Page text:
If you asked me prior to the season which
But as the season winds down, it’s Rays outfielder B.J. Upton, not Justin, who’s been the better
While both players offer a rare combination of speed and power, it’s Justin who’s widely been considered the
With less than two weeks to go, Justin is batting .277/.354/.426 with 15 home runs, 100 runs, 62 RBI and 16 stolen bases. Justin may or may not find himself on the Diamondbacks next season – as his name was dabbled in trade talks at the deadline – so debating his value in 2013 is made even harder, but I’ll try.
What’s not to like about Justin Upton? He can do it all. He can give you solid average, solid power, solid run production and solid numbers in the steals department. He’s a complete player and one that was drafted as such with great confidence.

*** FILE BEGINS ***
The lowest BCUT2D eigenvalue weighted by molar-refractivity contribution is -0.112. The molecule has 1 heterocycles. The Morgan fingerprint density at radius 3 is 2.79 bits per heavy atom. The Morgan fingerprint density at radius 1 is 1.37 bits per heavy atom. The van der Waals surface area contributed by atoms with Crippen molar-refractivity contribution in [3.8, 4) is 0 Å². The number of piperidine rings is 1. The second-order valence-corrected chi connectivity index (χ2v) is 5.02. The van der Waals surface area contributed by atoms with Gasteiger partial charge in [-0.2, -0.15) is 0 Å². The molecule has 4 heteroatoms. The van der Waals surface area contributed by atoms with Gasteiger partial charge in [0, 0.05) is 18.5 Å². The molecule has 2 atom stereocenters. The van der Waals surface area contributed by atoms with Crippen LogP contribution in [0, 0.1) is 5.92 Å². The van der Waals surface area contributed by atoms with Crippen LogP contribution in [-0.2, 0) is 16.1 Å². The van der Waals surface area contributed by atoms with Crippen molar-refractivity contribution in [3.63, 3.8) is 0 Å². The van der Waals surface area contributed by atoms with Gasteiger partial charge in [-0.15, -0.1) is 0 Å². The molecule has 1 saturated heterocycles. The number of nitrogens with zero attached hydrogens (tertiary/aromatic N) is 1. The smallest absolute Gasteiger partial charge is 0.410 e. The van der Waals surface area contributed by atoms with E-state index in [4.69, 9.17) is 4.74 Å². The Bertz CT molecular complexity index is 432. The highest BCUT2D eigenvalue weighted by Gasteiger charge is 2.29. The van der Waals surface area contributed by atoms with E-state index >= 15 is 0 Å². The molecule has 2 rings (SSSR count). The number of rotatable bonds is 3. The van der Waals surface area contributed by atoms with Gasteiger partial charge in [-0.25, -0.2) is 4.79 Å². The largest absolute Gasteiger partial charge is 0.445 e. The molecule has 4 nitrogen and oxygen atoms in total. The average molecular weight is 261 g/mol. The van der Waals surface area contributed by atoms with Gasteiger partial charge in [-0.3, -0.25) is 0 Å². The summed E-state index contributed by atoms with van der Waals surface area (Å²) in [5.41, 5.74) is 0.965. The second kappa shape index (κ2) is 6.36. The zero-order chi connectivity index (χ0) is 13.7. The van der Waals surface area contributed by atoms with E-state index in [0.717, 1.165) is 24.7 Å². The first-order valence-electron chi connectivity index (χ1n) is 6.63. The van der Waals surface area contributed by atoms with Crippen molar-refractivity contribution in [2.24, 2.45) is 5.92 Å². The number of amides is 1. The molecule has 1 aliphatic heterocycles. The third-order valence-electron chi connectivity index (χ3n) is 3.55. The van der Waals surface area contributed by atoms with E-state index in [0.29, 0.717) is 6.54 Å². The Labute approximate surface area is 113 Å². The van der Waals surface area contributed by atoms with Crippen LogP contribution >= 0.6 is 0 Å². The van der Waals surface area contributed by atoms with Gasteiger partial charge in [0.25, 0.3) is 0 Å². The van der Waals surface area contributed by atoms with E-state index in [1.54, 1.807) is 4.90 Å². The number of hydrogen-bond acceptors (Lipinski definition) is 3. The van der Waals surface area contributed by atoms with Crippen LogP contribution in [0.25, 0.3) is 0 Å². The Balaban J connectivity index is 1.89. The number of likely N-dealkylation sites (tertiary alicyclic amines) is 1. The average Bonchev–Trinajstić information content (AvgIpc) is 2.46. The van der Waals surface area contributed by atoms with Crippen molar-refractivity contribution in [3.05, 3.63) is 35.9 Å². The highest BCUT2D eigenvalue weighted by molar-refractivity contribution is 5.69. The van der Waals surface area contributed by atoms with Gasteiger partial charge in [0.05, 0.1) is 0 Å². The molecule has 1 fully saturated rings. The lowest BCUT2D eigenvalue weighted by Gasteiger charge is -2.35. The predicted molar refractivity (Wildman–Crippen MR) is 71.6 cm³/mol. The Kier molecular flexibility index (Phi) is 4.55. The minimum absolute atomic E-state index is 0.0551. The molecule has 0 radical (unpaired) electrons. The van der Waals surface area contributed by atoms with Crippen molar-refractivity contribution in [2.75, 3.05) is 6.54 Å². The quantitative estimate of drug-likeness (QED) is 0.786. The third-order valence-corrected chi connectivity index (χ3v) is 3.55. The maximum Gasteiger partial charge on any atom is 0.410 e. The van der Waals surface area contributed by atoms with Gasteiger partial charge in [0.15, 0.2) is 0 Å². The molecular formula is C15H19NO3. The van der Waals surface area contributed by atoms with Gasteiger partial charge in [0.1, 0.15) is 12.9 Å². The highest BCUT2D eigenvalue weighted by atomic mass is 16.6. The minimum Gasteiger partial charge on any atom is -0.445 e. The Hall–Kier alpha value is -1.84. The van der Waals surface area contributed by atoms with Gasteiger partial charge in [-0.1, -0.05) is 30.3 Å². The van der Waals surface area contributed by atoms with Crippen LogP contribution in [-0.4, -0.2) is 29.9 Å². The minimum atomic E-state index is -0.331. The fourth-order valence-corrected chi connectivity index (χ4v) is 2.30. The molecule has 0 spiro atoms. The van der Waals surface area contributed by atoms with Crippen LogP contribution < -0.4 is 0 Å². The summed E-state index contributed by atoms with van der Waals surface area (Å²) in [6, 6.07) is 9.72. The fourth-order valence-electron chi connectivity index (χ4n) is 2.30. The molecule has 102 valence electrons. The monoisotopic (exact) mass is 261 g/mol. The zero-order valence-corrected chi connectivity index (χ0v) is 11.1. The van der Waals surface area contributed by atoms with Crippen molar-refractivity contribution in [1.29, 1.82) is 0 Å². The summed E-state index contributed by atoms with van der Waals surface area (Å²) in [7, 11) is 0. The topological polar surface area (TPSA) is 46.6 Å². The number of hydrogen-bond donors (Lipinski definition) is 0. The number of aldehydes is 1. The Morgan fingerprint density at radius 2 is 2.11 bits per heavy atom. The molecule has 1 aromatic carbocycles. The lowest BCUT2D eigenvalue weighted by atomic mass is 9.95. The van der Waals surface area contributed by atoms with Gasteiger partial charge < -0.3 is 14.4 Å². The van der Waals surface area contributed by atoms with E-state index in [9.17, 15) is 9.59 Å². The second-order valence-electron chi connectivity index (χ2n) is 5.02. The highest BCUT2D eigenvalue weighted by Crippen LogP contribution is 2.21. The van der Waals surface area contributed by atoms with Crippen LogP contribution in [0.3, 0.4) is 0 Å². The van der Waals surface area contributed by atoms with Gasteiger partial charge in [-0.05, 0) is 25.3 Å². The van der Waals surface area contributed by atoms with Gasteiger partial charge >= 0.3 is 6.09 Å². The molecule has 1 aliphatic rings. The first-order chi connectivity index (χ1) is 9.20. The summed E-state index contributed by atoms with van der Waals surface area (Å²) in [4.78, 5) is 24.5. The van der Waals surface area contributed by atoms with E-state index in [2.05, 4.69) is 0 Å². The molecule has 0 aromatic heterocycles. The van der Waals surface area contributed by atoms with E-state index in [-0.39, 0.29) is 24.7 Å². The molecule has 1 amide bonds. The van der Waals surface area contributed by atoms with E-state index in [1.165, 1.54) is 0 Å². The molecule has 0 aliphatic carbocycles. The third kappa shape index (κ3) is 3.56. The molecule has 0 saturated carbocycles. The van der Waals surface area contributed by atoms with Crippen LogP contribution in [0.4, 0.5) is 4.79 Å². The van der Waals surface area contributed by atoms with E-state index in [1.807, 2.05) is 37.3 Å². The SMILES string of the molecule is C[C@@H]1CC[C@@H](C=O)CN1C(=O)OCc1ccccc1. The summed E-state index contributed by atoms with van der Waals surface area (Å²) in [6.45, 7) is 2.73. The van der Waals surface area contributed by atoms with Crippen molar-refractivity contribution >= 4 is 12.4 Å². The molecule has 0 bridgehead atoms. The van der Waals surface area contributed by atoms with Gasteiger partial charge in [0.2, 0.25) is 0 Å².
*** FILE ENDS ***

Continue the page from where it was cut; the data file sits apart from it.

Courtesy of Baseball Reference, here are Upton's career stats.
|162 Game Avg.||162||671||590||97||163||33||6||24||80||18||68||155||.277||.357||.475||.832|
While he has a shot to match or top his 105 runs scored from a year ago, Upton's production has dipped in each category. But let’s face it: if you’re an
Whether it’s an injury that’s slowing him down or it’s simply just a down year,
Looking at his HR/FB%, his current 10.6% is the lowest of his career and it’s below the league average of 11.2%. In 2009, his HR/FB% reached a career high of 18.8% before dropping to 12.4% in 2010. But what really stood out to me was looking through his career ground ball and fly ball rates:
Year: GB%, FB%, number of home runs
2008: 37.2%, 41.9%, 15
2009: 45.5%, 35.7%, 26
2010: 41.4%, 39.4%, 17
2011: 36.9%, 44.8%, 31
2012: 43.8%, 35.0%, 15
As you can see, there’s not much rhyme or reason to the number of home runs and his ground ball and fly ball rates.
When I look at
I think it’s time we start thinking of Justin Upton as an above-average fantasy outfielder, but not one of the elite. Until he puts together back to back great seasons, that’s how I’m going to approach it.